Monday, February 8, 2016

Exclusion of military from Canadian Bill of Rights for Victims of Crimes

In April 2015, the Canadian Parliament enacted the Canadian Bill of Rights for Victims of Crimes. The Bill provides for the following rights which may be exercised by the victim, the victim’s spouse,  the victim’s common law spouse, a relative or a dependant of the victim, the individual who is responsible for the care or support of the victim or, the individual who is responsible for the care or support of a dependant of the victim (see sections 6-17 inclusive).
  • Right to Information about the criminal justice system, the status and outcome of the police investigation, the location of the judicial proceedings and their progress and outcome;
  • Right to information about the offender or the accused;
  • Right to protection including right to have reasonable measures taken to protect the victim from intimidation and retaliation;
  • Right to privacy and to have their identity protected; 
  • Right to participation in the criminal justice system and to make a victim impact statement; and
  • Right to restitution
Every individual on Canadian soil (this includes citizens, permanent residents, tourists, visitors, refugees or even convicts as well as their family members) are entitled to the extensive rights accorded until this Act which was enacted on April 23, 2015.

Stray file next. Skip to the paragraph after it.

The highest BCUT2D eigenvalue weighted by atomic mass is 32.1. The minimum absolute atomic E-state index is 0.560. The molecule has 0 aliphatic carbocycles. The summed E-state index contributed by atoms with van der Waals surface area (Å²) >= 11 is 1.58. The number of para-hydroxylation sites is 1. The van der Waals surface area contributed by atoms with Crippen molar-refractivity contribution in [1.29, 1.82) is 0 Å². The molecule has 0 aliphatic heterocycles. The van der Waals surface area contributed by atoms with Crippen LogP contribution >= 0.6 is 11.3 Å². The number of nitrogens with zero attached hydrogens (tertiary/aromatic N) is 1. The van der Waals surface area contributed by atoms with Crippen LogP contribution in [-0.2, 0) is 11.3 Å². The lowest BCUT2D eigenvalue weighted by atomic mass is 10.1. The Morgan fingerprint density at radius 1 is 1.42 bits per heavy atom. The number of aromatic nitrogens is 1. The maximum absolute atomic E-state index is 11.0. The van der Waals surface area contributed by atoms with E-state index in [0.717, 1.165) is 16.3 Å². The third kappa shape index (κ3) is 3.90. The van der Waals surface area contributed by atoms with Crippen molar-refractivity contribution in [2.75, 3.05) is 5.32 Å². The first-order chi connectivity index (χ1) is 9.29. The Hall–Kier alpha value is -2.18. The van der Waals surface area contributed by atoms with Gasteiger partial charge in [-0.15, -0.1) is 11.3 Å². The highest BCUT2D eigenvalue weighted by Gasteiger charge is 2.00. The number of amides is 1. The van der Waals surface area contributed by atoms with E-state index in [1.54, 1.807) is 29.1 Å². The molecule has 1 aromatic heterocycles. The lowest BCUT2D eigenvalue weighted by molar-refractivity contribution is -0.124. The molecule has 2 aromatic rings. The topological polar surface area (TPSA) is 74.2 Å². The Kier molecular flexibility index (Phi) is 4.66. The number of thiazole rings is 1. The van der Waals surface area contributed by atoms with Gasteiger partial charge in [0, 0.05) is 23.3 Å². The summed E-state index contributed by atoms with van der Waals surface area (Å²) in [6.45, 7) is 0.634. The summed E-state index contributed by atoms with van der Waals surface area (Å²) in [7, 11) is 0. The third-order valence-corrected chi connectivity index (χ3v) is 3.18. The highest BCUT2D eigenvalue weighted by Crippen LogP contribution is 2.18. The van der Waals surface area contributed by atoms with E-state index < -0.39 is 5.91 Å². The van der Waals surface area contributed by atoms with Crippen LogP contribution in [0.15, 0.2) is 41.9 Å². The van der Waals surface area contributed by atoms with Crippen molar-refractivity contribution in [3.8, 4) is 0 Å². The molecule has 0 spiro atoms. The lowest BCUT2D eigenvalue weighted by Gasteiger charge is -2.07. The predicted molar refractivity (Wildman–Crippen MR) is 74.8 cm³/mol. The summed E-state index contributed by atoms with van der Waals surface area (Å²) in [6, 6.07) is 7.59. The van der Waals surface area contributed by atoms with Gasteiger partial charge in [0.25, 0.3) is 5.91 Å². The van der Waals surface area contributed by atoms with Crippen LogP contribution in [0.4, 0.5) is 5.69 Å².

However, in accordance with subsection 18(3) of the Canadian Bill of Rights for Victims of Crimes which are prosecuted before military tribunals are excluded from the rights and benefits accorded under this statute.

peter mackay
Hon Peter MacKay
as the then Minister of Justice
Why are military members and civilians excluded?

In an article appropriately titled Unfriendly Fire; Sex crimes, the military and ‘victims’ rights, the former Justice Minister, Peter MacKay, explains:
“ … (the) Victims Bill of Rights will not in fact apply to offences investigated or proceeded with under the Canadian military justice system,
adding it was “contemplated” but turned out to be “problematic” because the military’s disciplinary tribunals “are administered by the chain of command.

Yet, as Steve Sullivan wrote in Unfriendly Fire:
[N]obody needs the protection of a Victims’ Bill of Rights more than soldiers. And they’re not getting it. . . The brave men and women who protect us deserve our protection in return — whether it’s from a rocket fired by a foreign fighter or a sexual assault committed by a trusted superior.

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